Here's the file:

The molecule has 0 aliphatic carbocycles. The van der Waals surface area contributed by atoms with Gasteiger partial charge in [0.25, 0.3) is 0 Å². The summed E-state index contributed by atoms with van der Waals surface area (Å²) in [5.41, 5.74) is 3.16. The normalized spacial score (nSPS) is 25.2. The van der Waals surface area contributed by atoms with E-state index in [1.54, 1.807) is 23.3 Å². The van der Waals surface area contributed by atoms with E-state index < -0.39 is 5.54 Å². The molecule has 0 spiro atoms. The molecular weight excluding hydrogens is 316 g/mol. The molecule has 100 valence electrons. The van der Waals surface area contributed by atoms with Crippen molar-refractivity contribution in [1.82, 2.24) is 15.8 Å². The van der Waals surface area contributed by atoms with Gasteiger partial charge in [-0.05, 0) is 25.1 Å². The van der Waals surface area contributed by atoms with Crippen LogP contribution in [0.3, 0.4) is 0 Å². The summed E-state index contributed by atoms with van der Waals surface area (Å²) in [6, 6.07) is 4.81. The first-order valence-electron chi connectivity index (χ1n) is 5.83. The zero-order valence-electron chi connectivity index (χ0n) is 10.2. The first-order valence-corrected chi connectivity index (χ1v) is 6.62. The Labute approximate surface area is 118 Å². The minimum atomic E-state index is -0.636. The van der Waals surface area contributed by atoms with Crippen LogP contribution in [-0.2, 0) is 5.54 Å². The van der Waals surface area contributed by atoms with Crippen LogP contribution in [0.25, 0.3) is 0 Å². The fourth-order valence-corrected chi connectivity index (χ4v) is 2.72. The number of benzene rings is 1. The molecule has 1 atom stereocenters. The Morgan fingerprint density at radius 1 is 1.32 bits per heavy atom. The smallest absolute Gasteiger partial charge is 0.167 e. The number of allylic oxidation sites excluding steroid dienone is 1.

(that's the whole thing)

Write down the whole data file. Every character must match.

The molecule has 0 aliphatic carbocycles. The van der Waals surface area contributed by atoms with Gasteiger partial charge in [0.25, 0.3) is 0 Å². The summed E-state index contributed by atoms with van der Waals surface area (Å²) in [5.41, 5.74) is 3.16. The normalized spacial score (nSPS) is 25.2. The van der Waals surface area contributed by atoms with E-state index in [1.54, 1.807) is 23.3 Å². The van der Waals surface area contributed by atoms with E-state index < -0.39 is 5.54 Å². The molecule has 0 spiro atoms. The molecular weight excluding hydrogens is 316 g/mol. The molecule has 100 valence electrons. The van der Waals surface area contributed by atoms with Crippen molar-refractivity contribution in [1.82, 2.24) is 15.8 Å². The van der Waals surface area contributed by atoms with Gasteiger partial charge in [-0.05, 0) is 25.1 Å². The van der Waals surface area contributed by atoms with Crippen LogP contribution in [0.3, 0.4) is 0 Å². The summed E-state index contributed by atoms with van der Waals surface area (Å²) in [6, 6.07) is 4.81. The first-order valence-electron chi connectivity index (χ1n) is 5.83. The zero-order valence-electron chi connectivity index (χ0n) is 10.2. The first-order valence-corrected chi connectivity index (χ1v) is 6.62. The Labute approximate surface area is 118 Å². The minimum atomic E-state index is -0.636. The van der Waals surface area contributed by atoms with Crippen LogP contribution in [-0.2, 0) is 5.54 Å². The van der Waals surface area contributed by atoms with Crippen LogP contribution in [0.25, 0.3) is 0 Å². The fourth-order valence-corrected chi connectivity index (χ4v) is 2.72. The number of benzene rings is 1. The molecule has 1 atom stereocenters. The Morgan fingerprint density at radius 1 is 1.32 bits per heavy atom. The smallest absolute Gasteiger partial charge is 0.167 e. The number of allylic oxidation sites excluding steroid dienone is 1.